On 11th October, New Zealand authorities confirmed the deaths of 500 pilot whales in mass strandings on New Zealand’s Chatham Islands. This happened despite rescue operations in the shark-filled waters of the region. According to the Department of Conservation two, “super shoals” of whales associated with dolphins were stranded on two separate islands in a chain. And the surviving whales were euthanised.
Not The First Time Mass Strandings Have Taken Place
DPA News Agency said the stranding occurred in a remote area of the Chatham Islands. The Chatham Islands are about 840 kilometres off the east coast of New Zealand’s South Island. On Saturday, 232 whales were stranded on the main island, and on Monday another 245 were washed up on Pitt Island, 40 kilometres north. According to reports, this event is one of the largest disasters in the country’s history.
250 stranded pilot whales were spotted on Chatham Island on Friday, and another 240 were reported on Pitt Island. Mass Strandings are common in the Chatham Islands because in 1918 more than 1000 whales died in one single stranding. And, in 2017 there was a mass standing of about 700 pilot whales.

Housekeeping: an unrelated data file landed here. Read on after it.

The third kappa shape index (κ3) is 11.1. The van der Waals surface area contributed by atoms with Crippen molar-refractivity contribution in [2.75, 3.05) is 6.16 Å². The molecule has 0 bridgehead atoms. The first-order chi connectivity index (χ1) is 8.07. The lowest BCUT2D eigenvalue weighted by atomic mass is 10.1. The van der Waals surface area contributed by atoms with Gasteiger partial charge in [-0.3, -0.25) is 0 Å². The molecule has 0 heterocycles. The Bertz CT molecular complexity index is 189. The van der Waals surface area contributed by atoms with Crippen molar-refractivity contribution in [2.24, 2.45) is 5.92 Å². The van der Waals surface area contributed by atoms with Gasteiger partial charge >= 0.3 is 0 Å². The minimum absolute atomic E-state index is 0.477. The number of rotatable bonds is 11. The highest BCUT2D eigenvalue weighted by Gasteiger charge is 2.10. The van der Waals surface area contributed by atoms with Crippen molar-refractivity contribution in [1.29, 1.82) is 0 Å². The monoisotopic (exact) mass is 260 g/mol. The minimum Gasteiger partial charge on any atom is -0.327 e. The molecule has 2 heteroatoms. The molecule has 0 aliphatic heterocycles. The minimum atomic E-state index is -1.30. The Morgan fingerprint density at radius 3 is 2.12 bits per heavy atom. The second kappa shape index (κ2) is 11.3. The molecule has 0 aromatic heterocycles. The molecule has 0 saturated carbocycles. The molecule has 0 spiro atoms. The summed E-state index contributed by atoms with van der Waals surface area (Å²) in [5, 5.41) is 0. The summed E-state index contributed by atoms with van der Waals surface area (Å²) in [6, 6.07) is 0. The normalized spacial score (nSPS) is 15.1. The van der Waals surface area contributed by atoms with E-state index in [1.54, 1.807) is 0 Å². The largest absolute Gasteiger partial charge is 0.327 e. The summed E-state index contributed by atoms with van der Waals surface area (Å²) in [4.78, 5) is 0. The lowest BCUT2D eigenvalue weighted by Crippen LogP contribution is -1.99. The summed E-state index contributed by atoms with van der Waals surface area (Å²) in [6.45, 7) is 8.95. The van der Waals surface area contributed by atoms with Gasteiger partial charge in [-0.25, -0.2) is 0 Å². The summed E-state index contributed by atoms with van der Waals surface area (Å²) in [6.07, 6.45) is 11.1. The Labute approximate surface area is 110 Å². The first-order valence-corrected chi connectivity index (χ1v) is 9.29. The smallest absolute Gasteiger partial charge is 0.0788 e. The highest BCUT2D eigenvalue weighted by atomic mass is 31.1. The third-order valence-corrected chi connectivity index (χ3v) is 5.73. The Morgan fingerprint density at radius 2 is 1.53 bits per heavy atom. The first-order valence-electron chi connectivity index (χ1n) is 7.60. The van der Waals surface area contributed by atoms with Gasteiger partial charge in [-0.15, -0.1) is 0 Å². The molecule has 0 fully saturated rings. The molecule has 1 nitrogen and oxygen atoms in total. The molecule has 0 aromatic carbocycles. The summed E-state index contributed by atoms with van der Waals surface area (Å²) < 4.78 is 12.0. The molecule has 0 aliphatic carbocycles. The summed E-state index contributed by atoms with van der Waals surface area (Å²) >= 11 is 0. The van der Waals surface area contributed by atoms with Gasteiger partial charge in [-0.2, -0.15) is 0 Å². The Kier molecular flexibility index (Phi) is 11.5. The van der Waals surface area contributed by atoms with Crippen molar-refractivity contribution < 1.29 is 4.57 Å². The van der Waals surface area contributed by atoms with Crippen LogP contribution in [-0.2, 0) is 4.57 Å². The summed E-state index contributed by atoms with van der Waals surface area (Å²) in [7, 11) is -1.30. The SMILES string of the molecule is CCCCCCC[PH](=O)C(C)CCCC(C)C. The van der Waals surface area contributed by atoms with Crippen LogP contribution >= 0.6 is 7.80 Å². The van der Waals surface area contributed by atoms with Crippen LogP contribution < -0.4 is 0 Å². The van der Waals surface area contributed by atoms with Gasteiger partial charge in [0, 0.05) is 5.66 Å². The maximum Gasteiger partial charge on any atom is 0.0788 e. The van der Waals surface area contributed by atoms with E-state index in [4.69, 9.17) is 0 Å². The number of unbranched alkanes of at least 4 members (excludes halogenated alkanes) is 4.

Scientists don’t fully understand why mass stranding occurs, but some researchers believe the pods go out of orbit after feeding too close to shore. According to official statistics, about 300 animals are stranded in New Zealand each year including the strandings of 20-50 pilot whales.
Are New Zealand Authorities Conducting Rescue Operations For Pilot Whales?
New Zealand authorities claim rescue operations have become impossible in areas far from the mainland. However, there are reports claiming that New Zealand government rescue teams did not even attempt to rescue the stranded animals. This is due to the risk of sharks attacking people and whales.
However, to stop any further suffering, the surviving whales had been given a vegetarian diet. And also the authorities are looking at their additional training.
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